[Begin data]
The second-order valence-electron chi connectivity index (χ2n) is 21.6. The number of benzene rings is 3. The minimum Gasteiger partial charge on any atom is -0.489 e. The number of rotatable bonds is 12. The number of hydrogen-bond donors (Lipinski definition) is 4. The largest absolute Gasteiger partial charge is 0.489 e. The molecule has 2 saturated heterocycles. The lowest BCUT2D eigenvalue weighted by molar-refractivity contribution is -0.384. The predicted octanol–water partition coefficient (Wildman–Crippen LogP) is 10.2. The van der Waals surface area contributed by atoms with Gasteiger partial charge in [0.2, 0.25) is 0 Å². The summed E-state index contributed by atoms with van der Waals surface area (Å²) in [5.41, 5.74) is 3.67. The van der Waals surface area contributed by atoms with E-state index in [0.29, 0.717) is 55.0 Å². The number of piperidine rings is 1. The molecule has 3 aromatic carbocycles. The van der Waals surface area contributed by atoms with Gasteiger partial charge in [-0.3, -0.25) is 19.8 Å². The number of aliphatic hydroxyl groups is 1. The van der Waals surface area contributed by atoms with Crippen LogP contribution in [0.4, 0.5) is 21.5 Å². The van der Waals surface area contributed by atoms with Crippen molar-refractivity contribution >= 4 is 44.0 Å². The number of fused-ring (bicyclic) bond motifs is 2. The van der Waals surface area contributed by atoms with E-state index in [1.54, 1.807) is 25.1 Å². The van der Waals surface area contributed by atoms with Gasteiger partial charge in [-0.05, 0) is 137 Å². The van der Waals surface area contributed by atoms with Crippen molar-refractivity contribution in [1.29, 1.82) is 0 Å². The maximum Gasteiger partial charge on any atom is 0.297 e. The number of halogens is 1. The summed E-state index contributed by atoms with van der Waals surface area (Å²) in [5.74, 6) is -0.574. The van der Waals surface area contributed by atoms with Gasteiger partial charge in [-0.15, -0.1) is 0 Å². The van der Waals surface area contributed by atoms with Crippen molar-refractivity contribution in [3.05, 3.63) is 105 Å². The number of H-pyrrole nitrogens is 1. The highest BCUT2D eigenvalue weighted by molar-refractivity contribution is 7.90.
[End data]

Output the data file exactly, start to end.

The second-order valence-electron chi connectivity index (χ2n) is 21.6. The number of benzene rings is 3. The minimum Gasteiger partial charge on any atom is -0.489 e. The number of rotatable bonds is 12. The number of hydrogen-bond donors (Lipinski definition) is 4. The largest absolute Gasteiger partial charge is 0.489 e. The molecule has 2 saturated heterocycles. The lowest BCUT2D eigenvalue weighted by molar-refractivity contribution is -0.384. The predicted octanol–water partition coefficient (Wildman–Crippen LogP) is 10.2. The van der Waals surface area contributed by atoms with Gasteiger partial charge in [0.2, 0.25) is 0 Å². The summed E-state index contributed by atoms with van der Waals surface area (Å²) in [5.41, 5.74) is 3.67. The van der Waals surface area contributed by atoms with E-state index in [0.29, 0.717) is 55.0 Å². The number of piperidine rings is 1. The molecule has 3 aromatic carbocycles. The van der Waals surface area contributed by atoms with Gasteiger partial charge in [-0.3, -0.25) is 19.8 Å². The number of aliphatic hydroxyl groups is 1. The van der Waals surface area contributed by atoms with Crippen LogP contribution in [0.4, 0.5) is 21.5 Å². The van der Waals surface area contributed by atoms with Crippen molar-refractivity contribution >= 4 is 44.0 Å². The number of fused-ring (bicyclic) bond motifs is 2. The van der Waals surface area contributed by atoms with E-state index in [1.54, 1.807) is 25.1 Å². The van der Waals surface area contributed by atoms with Gasteiger partial charge in [-0.05, 0) is 137 Å². The van der Waals surface area contributed by atoms with Crippen molar-refractivity contribution in [1.29, 1.82) is 0 Å². The maximum Gasteiger partial charge on any atom is 0.297 e. The number of halogens is 1. The summed E-state index contributed by atoms with van der Waals surface area (Å²) in [5.74, 6) is -0.574. The van der Waals surface area contributed by atoms with Gasteiger partial charge in [-0.15, -0.1) is 0 Å². The van der Waals surface area contributed by atoms with Crippen molar-refractivity contribution in [3.05, 3.63) is 105 Å². The number of H-pyrrole nitrogens is 1. The highest BCUT2D eigenvalue weighted by molar-refractivity contribution is 7.90.